I once had a close mentor tell me: “If you want to know what NOT to do in life, look at what the majority of the graduating class of Harvard Business School’s MBA [Masters in Business Administration] program is going into in terms of industry and focus”. While the anecdote is arguably somewhat overgeneralized, the overarching conclusion of the dialogue rings true. Whether its the simple fact that overcrowded (red-water) markets are often conducive to hosting bubbles, or that MBA students are predominantly finance-driven in curriculum rather than social or environmental/societal bottom lines. In the context of Silicon Valley, it quickly becomes clear that there is a leading indication the influx of new MBA talent into startups is waning when we examine Stanford’s GSB split between graduating class employment on Wall St. vs. Silicon Valley. Interestingly, looking Wharton-Penn graduates who are on the east coast shows a different story, with a higher proportion of graduates going to the valley, quite possibly a literal manifestation of the “grass-is-always greener” mentality. Regardless, I submit that by looking at both the east coast and west coast graduation rate of these top schools, we can examine the insular and exterior confidence in the valley, and predict its growth and future efficacy as a world influencer and power.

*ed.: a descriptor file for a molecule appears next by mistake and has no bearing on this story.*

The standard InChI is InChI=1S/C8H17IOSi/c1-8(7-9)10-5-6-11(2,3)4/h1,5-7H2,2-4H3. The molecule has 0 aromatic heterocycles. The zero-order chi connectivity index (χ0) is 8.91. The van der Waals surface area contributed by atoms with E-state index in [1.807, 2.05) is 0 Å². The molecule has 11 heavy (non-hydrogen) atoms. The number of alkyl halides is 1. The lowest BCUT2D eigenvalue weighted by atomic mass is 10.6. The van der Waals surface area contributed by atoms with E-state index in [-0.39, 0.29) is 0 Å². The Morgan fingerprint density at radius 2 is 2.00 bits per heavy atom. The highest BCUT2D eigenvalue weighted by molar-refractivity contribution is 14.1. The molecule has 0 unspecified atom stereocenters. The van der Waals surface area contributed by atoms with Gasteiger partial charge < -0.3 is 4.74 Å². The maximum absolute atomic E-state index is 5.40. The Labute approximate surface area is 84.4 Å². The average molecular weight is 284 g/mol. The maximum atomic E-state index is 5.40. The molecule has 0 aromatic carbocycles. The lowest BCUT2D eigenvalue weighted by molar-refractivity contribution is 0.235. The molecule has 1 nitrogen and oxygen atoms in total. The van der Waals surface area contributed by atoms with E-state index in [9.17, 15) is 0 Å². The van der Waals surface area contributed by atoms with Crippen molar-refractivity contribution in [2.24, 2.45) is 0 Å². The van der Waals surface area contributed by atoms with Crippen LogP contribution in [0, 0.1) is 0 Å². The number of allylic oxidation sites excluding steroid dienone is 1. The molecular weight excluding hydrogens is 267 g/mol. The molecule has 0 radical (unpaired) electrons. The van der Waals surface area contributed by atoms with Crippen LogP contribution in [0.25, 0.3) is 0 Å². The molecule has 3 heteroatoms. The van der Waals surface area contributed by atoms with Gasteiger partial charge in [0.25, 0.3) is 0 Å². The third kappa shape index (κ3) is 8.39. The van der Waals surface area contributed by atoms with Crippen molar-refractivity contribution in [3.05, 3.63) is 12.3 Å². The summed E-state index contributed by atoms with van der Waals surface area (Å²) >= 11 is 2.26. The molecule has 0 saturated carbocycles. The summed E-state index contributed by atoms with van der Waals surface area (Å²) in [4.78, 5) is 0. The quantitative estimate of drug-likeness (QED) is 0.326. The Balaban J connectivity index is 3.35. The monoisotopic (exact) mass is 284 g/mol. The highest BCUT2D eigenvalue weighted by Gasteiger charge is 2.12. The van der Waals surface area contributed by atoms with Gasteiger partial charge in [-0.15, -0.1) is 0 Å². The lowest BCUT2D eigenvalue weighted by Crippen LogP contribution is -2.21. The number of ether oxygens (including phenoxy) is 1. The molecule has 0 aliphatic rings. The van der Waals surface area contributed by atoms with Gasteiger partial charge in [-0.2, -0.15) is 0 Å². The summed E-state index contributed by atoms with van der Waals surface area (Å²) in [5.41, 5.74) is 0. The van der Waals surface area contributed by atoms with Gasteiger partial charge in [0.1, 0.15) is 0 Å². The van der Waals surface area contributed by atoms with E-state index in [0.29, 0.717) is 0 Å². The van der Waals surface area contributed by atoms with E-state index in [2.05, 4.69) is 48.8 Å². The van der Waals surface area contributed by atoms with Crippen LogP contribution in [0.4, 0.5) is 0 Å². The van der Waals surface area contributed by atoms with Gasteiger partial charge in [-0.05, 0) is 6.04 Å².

This post was inspired by the below article:



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